Rebuttals by proponents, opponents of Adams Canyon measure filed

March 02, 2007
Santa Paula News

Rebuttals to arguments for and against the Adams Canyon measure have been filed, the last official step for Measure A7 that will be decided by voters through a May 8 special election.

By Peggy KellySanta Paula TimesRebuttals to arguments for and against the Adams Canyon measure have been filed, the last official step for Measure A7 that will be decided by voters through a May 8 special election. The measure centers on amending the city’s General Plan to bring about 6,500 acres of the northwest lying canyon into the city’s urban development boundary.Proponents want the rugged property converted to 495 custom home sites and a minimum 40-acre school site, the required dedication of a road right-of-way between the expansion area and Fagan Canyon, and provision for a minimum 100-acre recreational park, 200 acres of public open space, a golf course and hotel/resort.Mayor Ray Luna and Councilman Bob Gonzales, who authored the argument in favor of the measure, wrote the rebuttal to the argument against it, noting that “Nearly 3,000 Santa Paula citizens signed the petitions” to put the measure on the ballot, and “hundreds have volunteered their time and money to help support Measure A7.”The rebuttal also notes that some area residents oppose change no matter how the community benefits, and that the law, “unfortunately,” does not require that an argument against an initiative to be “factual. Simply put, they will say anything necessary to scare and mislead the citizens to accomplish their goal.” If the city does not develop the canyon the county will, and in doing so reap the benefits, notes Gonzales’ and Luna’s rebuttal.“The development of Adams Canyon, in accordance with A7, will generate millions of dollars to new revenue in the city,” including $12 million in school fees, and generate millions that could be used for road maintenance and offset the cost of the new wastewater treatment plant. Those opposed to Measure A7 do not offer solutions to the city’s budget problems, and Gonzales and Luna urge voters, “Don’t let SOAR keep us poor!”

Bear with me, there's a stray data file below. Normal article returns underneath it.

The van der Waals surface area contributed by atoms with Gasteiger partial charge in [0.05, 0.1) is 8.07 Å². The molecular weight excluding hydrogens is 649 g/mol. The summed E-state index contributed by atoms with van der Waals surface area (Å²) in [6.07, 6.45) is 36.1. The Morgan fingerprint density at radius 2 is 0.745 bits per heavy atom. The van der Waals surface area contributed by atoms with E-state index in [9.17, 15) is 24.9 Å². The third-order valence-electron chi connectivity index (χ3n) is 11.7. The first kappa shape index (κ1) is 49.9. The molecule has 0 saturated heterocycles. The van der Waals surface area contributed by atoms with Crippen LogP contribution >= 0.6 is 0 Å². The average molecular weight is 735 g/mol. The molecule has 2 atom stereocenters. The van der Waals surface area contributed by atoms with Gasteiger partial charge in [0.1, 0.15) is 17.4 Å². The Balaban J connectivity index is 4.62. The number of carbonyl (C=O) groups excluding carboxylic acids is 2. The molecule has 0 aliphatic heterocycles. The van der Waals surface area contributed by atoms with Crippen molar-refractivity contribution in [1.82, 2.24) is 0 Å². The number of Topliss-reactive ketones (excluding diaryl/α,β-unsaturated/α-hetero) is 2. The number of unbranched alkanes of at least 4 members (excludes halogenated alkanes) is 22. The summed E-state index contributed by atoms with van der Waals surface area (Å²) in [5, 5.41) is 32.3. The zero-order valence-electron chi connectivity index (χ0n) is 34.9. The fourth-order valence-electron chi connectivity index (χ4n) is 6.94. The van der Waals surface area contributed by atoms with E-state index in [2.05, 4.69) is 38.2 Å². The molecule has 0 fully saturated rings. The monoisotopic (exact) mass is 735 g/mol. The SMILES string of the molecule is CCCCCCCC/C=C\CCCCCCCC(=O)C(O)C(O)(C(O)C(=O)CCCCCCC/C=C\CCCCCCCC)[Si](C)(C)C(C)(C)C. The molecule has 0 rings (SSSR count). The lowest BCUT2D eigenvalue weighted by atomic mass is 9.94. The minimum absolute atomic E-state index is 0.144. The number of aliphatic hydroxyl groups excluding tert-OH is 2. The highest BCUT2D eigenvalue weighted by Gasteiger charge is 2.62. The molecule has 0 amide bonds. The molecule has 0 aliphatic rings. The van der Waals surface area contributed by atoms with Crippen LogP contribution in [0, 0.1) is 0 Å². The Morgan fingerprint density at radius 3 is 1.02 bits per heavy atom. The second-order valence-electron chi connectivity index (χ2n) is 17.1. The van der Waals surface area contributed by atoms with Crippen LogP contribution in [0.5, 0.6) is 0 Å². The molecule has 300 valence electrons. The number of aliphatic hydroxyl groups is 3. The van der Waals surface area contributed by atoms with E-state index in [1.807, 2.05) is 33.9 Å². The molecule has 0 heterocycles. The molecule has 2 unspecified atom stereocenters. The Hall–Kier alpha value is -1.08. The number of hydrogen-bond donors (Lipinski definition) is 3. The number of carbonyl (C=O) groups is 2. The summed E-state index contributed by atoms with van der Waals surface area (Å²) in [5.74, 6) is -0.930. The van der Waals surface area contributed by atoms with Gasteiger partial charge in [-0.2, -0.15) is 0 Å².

It is because of SOAR (Save Our Agricultural Resources) that a vote is required to bring the canyon into the city’s urban development boundary. Opponents including James Procter, Anthony Perez, Linda Spink, Eva Perez and Susan Powers, who in their rebuttal question what actual financial benefits would result from developing the canyon.“Last year, Pinnacle developers claimed their proposal would generate $20 million in Santa Paula in annual tax revenue,” a sum that has been reduced by three-quarters. “How can their proposal be suddenly worth $15 million less?” opponents ask.Serious errors and mistruths were stated in the previous financial analysis - prepared for the April 2006 special election - according to the opponents. The feasibility of a resort/hotel is also questioned and, overall, the “financial claims made by this group are highly questionable.”If the county does allow development, it would be limited to 35 ranch homes on large parcels allowed under current law.“Let’s not be naïve. This measure will open up over 6,500 acres for development by the Pinnacle Group,” and there is “simply too much at stake to trust Pinnacle and the flimsy financial reports on projected benefits,” according to the opponents’ group.

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